Living in Hawaii also grows ever-more expensive, with gasoline, electricity and housing prices all among the highest in the nation. “Many times young people who grew up on Hawaii cannot afford to live here as adults,” Bishop Silva says. “When they start their own families, they have to move away to Las Vegas, California or other places because the cost of living is just too high here.”

“Many times young people who grew up on Hawaii cannot afford to live here as adults,” Bishop Silva says.

Still, unlike many other places in the United States, the church in Hawaii is growing. The state has 66 parishes and nearly 300,000 Catholics. “Our challenge,” the bishop says, “is to transform a little plantation-size parish that now has to deal with thousands of people.” The cost of land makes that a challenge.

Most of the diocese’s 110 priests also come from somewhere other than the islands, many lent from mainland dioceses for three to five years, making continuity a challenge. Parishioners, Silva explains, “can get a little frustrated because they don’t have someone that’s going to see them through a pastoral plan to the end.”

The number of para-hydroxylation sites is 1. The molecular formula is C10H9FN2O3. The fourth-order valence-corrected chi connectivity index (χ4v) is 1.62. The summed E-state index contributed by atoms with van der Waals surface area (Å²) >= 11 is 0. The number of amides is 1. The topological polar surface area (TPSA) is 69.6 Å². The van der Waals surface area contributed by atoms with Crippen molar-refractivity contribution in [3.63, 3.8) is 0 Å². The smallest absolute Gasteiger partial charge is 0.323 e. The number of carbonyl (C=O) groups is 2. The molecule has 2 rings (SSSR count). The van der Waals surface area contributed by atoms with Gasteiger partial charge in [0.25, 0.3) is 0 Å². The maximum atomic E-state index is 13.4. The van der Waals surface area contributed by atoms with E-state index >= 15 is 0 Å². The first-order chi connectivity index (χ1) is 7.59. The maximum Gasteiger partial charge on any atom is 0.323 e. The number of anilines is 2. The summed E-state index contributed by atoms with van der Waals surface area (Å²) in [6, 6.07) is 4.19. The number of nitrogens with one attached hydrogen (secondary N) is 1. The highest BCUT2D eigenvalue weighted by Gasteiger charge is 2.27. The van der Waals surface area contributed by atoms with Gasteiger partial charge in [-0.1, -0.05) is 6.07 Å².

But this reality has also encouraged innovation. “To ameliorate our situation,” says Bishop Silva, “we have asked every parish to do a pastoral plan—and not just the pastor sitting at his desk but involving the people. And then, if there is a change in pastor, I can take that plan and say to him, ‘This is what you need to work on.’

“Of course, they’ll bring their own unique gifts to the job,” Bishop Silva notes. “But this is what the parish came up with, and so this is the plan that they need to work on.” It is a strategy that many Catholics on the mainland might also appreciate.

Bishop Silva finds that the church in Hawaii faces the same coolness (if not hostility) toward religion to be found elsewhere. Assisted suicide legislation recently passed the state Senate by an overwhelming majority—22-3. (Hawaii is, in fact, the only state in the union in which every state senator is a Democrat. Democrats also hold 45 out of 51 seats in the House of Representatives and the governorship.) A house committee has tabled the legislation, meaning it may not be considered this session. But it remains a serious issue.